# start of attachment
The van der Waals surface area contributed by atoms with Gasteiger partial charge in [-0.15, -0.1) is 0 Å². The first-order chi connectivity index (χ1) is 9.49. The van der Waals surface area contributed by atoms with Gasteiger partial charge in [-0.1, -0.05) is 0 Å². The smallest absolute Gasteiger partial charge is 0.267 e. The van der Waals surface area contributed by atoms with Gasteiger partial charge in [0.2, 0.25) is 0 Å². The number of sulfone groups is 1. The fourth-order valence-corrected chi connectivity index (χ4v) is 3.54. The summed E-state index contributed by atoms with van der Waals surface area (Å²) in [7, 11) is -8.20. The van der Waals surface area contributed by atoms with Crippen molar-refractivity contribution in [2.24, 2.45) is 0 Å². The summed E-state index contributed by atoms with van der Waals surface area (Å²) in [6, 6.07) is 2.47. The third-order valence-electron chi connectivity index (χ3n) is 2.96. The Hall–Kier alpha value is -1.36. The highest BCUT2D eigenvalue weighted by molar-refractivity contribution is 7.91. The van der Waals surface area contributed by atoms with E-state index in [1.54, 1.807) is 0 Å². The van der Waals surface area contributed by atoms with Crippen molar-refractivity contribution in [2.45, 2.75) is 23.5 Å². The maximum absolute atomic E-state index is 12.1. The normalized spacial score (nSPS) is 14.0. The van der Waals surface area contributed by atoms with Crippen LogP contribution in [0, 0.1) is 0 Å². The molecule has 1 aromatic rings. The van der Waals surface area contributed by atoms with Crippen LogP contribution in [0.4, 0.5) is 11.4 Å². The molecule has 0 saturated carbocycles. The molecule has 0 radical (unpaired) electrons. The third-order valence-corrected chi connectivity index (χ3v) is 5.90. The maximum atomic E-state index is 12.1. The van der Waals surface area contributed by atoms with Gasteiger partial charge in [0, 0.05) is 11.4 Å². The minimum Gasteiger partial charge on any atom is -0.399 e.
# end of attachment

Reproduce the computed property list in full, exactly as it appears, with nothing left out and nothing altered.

The van der Waals surface area contributed by atoms with Gasteiger partial charge in [-0.15, -0.1) is 0 Å². The first-order chi connectivity index (χ1) is 9.49. The van der Waals surface area contributed by atoms with Gasteiger partial charge in [-0.1, -0.05) is 0 Å². The smallest absolute Gasteiger partial charge is 0.267 e. The van der Waals surface area contributed by atoms with Gasteiger partial charge in [0.2, 0.25) is 0 Å². The number of sulfone groups is 1. The fourth-order valence-corrected chi connectivity index (χ4v) is 3.54. The summed E-state index contributed by atoms with van der Waals surface area (Å²) in [7, 11) is -8.20. The van der Waals surface area contributed by atoms with Crippen molar-refractivity contribution in [2.24, 2.45) is 0 Å². The summed E-state index contributed by atoms with van der Waals surface area (Å²) in [6, 6.07) is 2.47. The third-order valence-electron chi connectivity index (χ3n) is 2.96. The Hall–Kier alpha value is -1.36. The highest BCUT2D eigenvalue weighted by molar-refractivity contribution is 7.91. The van der Waals surface area contributed by atoms with E-state index in [1.54, 1.807) is 0 Å². The van der Waals surface area contributed by atoms with Crippen molar-refractivity contribution in [2.45, 2.75) is 23.5 Å². The maximum absolute atomic E-state index is 12.1. The normalized spacial score (nSPS) is 14.0. The van der Waals surface area contributed by atoms with Crippen LogP contribution in [0, 0.1) is 0 Å². The molecule has 1 aromatic rings. The van der Waals surface area contributed by atoms with Crippen LogP contribution in [0.4, 0.5) is 11.4 Å². The molecule has 0 saturated carbocycles. The molecule has 0 radical (unpaired) electrons. The third-order valence-corrected chi connectivity index (χ3v) is 5.90. The maximum atomic E-state index is 12.1. The van der Waals surface area contributed by atoms with Gasteiger partial charge in [0, 0.05) is 11.4 Å². The minimum Gasteiger partial charge on any atom is -0.399 e.